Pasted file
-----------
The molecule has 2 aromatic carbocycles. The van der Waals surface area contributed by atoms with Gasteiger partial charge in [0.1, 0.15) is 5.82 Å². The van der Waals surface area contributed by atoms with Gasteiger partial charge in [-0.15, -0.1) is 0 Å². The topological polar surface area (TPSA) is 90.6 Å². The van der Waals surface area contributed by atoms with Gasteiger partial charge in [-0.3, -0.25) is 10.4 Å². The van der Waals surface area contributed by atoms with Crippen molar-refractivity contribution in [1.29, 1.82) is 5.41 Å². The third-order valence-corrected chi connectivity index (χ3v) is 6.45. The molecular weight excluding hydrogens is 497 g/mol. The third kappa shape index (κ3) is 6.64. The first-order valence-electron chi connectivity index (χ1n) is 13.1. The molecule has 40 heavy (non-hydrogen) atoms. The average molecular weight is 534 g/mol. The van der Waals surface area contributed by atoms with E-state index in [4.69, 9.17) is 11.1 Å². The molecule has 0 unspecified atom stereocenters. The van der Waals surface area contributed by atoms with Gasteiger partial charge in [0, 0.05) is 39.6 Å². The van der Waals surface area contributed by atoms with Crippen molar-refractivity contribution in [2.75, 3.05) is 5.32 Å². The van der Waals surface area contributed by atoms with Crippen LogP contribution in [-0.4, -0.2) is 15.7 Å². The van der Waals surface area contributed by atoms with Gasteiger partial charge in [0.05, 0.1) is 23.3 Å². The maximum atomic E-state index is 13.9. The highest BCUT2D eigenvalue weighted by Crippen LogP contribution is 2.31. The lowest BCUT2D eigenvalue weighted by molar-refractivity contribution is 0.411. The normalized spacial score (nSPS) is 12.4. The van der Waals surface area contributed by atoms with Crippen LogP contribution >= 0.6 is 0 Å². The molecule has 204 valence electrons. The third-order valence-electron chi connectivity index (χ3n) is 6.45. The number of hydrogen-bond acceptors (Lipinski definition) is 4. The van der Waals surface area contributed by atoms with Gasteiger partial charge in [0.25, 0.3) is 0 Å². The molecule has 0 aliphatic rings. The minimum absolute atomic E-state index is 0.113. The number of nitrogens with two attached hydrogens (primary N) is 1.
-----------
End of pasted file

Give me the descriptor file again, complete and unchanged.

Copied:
The molecule has 2 aromatic carbocycles. The van der Waals surface area contributed by atoms with Gasteiger partial charge in [0.1, 0.15) is 5.82 Å². The van der Waals surface area contributed by atoms with Gasteiger partial charge in [-0.15, -0.1) is 0 Å². The topological polar surface area (TPSA) is 90.6 Å². The van der Waals surface area contributed by atoms with Gasteiger partial charge in [-0.3, -0.25) is 10.4 Å². The van der Waals surface area contributed by atoms with Crippen molar-refractivity contribution in [1.29, 1.82) is 5.41 Å². The third-order valence-corrected chi connectivity index (χ3v) is 6.45. The molecular weight excluding hydrogens is 497 g/mol. The third kappa shape index (κ3) is 6.64. The first-order valence-electron chi connectivity index (χ1n) is 13.1. The molecule has 40 heavy (non-hydrogen) atoms. The average molecular weight is 534 g/mol. The van der Waals surface area contributed by atoms with E-state index in [4.69, 9.17) is 11.1 Å². The molecule has 0 unspecified atom stereocenters. The van der Waals surface area contributed by atoms with Gasteiger partial charge in [0, 0.05) is 39.6 Å². The van der Waals surface area contributed by atoms with Crippen molar-refractivity contribution in [2.75, 3.05) is 5.32 Å². The van der Waals surface area contributed by atoms with Crippen LogP contribution in [-0.4, -0.2) is 15.7 Å². The van der Waals surface area contributed by atoms with Gasteiger partial charge in [0.05, 0.1) is 23.3 Å². The maximum atomic E-state index is 13.9. The highest BCUT2D eigenvalue weighted by Crippen LogP contribution is 2.31. The lowest BCUT2D eigenvalue weighted by molar-refractivity contribution is 0.411. The normalized spacial score (nSPS) is 12.4. The van der Waals surface area contributed by atoms with Crippen LogP contribution >= 0.6 is 0 Å². The molecule has 204 valence electrons. The third-order valence-electron chi connectivity index (χ3n) is 6.45. The number of hydrogen-bond acceptors (Lipinski definition) is 4. The van der Waals surface area contributed by atoms with Gasteiger partial charge in [0.25, 0.3) is 0 Å². The molecule has 0 aliphatic rings. The minimum absolute atomic E-state index is 0.113. The number of nitrogens with two attached hydrogens (primary N) is 1.